Recent trends may show more endurance athletes practicing low-carb, high-fat diets, such as keto. This may not be the best choice for runners and other endurance athletes.

Commonly, the diet practiced by runners, cyclists, and triathletes provides plenty of good carbs and fat. Most of these athletes need plenty of calories for energy, which good carbs and fat provide.

Should Endurance Athletes Adopt a Low Carb, High Fat Diet?

Anytime a diet gains steam with the mainstream population some athletes may consider using it. However, most mainstream diets are designed for fast weight loss, which doesn’t benefit the endurance athlete.

With low carb, high-fat diets becoming all the rage, it’s surprising there aren’t more studies done on this type of diet among athletes, like this one done on cyclists.

Most of the studies show very little if any benefit for cycling and running endurance when practicing a low-carb, high-fat diet.  While the studies have not shown many benefits, some athletes still believe a low-carb, high-fat diet is the right way to go.

Why Some Athletes Think Low-Carb, High-Fat Works

Low Carb High Fat

The theory is, with this type of diet an athlete can manipulate the type of fuel their body relies on for exercise. This manipulation will improve the ability of the athletes to use fat during exercise, which means they can rely less on the carbs they have stored.

Since even the leanest athletes have an endless supply of fat for energy, athletes believe they can go further without hitting the wall and becoming fatigued. Some endurance athletes believe they can run further and faster without carbs becoming depleted and causing the feelings of exhaustion, lethargy, and dizziness.

Why the Low-Carb, High-Fat Might Not Fit for Endurance Athletes

Yes, many studies have shown, practicing a low-carb, high-fat diet will help an endurance athlete utilize fat for energy during exercise. However, practicing this type of diet will also cause an athlete’s body to decrease in the ability to use carbs for energy. When it comes to higher-intensity exercise, athletes end up with a reduced capacity and decreased performance.

The real problem with a low-carb, high-fat diet is the way it limits the athlete. At low intensity, it may provide some benefits, but endurance athletes need to train and perform at a high-intensity, even if just some of the time.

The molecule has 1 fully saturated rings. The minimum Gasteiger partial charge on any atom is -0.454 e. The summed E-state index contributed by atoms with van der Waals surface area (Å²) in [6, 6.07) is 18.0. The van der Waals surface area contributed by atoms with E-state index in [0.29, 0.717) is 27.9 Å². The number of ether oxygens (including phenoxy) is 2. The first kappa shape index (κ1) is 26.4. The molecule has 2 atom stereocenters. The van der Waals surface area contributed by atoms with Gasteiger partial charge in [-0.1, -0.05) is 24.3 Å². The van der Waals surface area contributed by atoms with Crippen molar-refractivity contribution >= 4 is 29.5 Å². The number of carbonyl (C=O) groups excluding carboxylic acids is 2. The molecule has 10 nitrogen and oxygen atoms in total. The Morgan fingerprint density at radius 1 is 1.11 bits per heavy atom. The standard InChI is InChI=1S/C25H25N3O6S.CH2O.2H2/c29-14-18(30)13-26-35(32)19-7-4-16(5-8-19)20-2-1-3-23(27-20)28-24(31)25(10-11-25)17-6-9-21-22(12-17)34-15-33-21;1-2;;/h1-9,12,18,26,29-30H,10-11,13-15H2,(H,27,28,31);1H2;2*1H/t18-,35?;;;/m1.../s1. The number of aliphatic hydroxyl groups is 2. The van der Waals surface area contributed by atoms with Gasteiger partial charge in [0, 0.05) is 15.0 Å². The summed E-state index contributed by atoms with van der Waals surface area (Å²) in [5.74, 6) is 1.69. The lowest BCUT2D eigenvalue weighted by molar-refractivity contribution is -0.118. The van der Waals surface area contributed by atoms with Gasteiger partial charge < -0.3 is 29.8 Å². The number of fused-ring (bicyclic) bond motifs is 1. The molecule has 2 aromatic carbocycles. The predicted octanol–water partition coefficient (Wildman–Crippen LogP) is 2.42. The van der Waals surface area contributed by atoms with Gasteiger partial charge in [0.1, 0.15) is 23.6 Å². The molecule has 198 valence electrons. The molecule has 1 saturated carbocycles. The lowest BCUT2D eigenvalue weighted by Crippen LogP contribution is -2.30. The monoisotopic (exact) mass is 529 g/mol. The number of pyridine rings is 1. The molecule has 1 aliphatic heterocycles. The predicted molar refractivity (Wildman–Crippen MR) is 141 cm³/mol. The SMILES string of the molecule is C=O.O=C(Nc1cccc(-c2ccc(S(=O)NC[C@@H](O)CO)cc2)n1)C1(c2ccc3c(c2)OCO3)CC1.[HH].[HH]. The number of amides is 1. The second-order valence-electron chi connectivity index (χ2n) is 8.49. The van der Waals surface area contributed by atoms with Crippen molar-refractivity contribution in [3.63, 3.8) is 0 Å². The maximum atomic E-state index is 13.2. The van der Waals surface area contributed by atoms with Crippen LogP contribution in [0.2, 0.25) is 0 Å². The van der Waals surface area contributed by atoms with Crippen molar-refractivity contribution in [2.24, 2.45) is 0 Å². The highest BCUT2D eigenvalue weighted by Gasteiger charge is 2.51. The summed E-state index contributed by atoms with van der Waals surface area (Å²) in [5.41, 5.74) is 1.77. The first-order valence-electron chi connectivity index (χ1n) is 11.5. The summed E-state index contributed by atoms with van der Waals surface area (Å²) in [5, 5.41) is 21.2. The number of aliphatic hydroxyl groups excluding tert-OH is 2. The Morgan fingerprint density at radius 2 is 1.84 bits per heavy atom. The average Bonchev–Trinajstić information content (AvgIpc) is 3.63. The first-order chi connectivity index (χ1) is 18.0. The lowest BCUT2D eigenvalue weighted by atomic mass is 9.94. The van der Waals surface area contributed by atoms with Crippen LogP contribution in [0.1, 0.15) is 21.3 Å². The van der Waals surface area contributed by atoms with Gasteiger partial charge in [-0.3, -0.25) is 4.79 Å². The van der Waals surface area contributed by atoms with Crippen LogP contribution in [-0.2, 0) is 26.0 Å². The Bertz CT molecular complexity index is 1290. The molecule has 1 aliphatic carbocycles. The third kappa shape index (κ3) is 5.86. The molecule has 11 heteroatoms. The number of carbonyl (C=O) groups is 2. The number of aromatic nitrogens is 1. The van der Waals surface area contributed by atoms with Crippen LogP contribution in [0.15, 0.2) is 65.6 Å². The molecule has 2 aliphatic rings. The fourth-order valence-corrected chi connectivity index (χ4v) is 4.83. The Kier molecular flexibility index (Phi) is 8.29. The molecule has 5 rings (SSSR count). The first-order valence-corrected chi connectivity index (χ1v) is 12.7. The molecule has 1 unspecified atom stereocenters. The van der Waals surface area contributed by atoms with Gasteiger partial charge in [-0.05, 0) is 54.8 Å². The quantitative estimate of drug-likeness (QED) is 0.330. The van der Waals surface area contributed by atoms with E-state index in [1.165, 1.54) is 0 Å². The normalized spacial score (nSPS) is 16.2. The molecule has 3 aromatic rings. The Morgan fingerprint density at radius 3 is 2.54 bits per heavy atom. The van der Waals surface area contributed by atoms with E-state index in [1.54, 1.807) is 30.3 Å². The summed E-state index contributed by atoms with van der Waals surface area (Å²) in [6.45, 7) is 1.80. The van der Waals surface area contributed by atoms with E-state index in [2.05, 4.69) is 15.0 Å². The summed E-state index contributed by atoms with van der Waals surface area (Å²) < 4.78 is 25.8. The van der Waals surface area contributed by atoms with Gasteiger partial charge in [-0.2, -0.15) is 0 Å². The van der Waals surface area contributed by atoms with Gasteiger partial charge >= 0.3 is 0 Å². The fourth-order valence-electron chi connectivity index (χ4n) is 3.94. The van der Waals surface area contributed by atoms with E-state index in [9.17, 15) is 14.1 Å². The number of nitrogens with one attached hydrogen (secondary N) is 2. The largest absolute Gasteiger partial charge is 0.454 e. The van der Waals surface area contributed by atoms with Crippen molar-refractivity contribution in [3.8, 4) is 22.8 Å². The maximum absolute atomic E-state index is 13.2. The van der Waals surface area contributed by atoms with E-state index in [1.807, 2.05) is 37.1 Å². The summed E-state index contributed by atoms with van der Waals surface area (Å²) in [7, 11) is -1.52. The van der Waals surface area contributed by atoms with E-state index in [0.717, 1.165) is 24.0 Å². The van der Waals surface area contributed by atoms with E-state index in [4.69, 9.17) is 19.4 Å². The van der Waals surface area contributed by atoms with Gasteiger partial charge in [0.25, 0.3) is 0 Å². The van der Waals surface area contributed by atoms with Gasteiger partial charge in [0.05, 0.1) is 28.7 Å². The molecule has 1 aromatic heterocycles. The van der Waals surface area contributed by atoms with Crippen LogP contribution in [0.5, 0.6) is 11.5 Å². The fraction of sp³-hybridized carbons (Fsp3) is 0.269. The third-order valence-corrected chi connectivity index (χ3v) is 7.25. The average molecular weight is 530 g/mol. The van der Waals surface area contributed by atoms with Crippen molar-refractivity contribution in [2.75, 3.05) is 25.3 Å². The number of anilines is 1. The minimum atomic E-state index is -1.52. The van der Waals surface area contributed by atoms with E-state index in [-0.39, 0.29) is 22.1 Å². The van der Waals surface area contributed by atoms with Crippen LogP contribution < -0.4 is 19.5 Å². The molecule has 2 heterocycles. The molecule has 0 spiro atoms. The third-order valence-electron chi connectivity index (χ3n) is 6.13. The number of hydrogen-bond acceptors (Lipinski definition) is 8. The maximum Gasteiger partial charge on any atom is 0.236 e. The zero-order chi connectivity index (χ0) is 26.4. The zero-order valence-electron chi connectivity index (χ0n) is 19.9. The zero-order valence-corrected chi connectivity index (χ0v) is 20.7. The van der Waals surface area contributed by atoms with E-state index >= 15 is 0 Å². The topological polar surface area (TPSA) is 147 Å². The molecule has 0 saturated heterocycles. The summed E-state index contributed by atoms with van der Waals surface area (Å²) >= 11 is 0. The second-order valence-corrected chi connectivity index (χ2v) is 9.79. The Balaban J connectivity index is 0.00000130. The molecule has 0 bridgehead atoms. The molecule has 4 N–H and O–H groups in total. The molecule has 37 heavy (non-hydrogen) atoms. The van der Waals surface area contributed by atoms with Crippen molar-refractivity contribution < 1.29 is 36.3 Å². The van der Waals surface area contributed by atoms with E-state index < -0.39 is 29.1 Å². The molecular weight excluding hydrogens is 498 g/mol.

Endurance athletes need to be able to use both fat and carbs for energy during exercise. This ability is known as metabolic flexibility and it’s vital for endurance athletes trying to reach peak performance.

Balancing Carbs and Fat as an Endurance Athlete

Salmon Dinner

Before looking at how an endurance athlete should balance carbs and fat, it’s important to note, not all carbs and fat are equal. There are good carbs and good fat, which is what you want as an athlete. Bad fats and carbs should be avoided.

Bad Fats and Carbs

  • Fried foods
  • Margarine
  • Hydrogenated oils
  • Simple sugars
  • Sugary drinks
  • Juices
  • White bread
  • Processed foods
  • Pork fat

Good Fats and Carbs

  • Avocados
  • Fatty fish
  • Olives
  • Seeds
  • Nuts
  • Whole grains
  • Quinoa
  • Oats
  • Whole fruits
  • Sweet potatoes

Daily Carb Intake for Endurance Runners

During training, an endurance athlete should consume 2.5 to 4.5 grams per pound of body weight of good carbs. Your diet should be about 55% to 65% good carbs.

When you’re not training, you can lower the number of carbs to 2.5 to 3 grams per pound of body weight. If you’re an ultra-endurance athlete, aim for 4.5 grams per pound of body weight or more.

Daily Fat Intake for Endurance Runners

The fat intake for endurance athletes should range from about 20% to 35% of daily calories. Fat is needed a bit more when doing endurance exercise compared to high-intensity exercise.

Why Good Carbs and Fats are Important for Endurance Athletes

Good carbs provide energy for the body. They are sugar-based molecules used by the body to produce glucose, which is stored in the liver and muscles as glycogen. When glycogen is stored, it can be used for energy later.

Just like carbs, fat offers an energy supply for endurance athletes. Fat will also help form cell membranes and support the brain and nervous system. When you consume good fats, it will also act as a transport for important vitamins.

Endurance athletes need good carbs and good fats to perform their best. A diet rich in healthy foods filled with good carbs and fats will support intense training and competition.

If you have any questions regarding fueling for performance email me. Also visit my Bree Lambert- Live Well. Finish Strong. on YouTube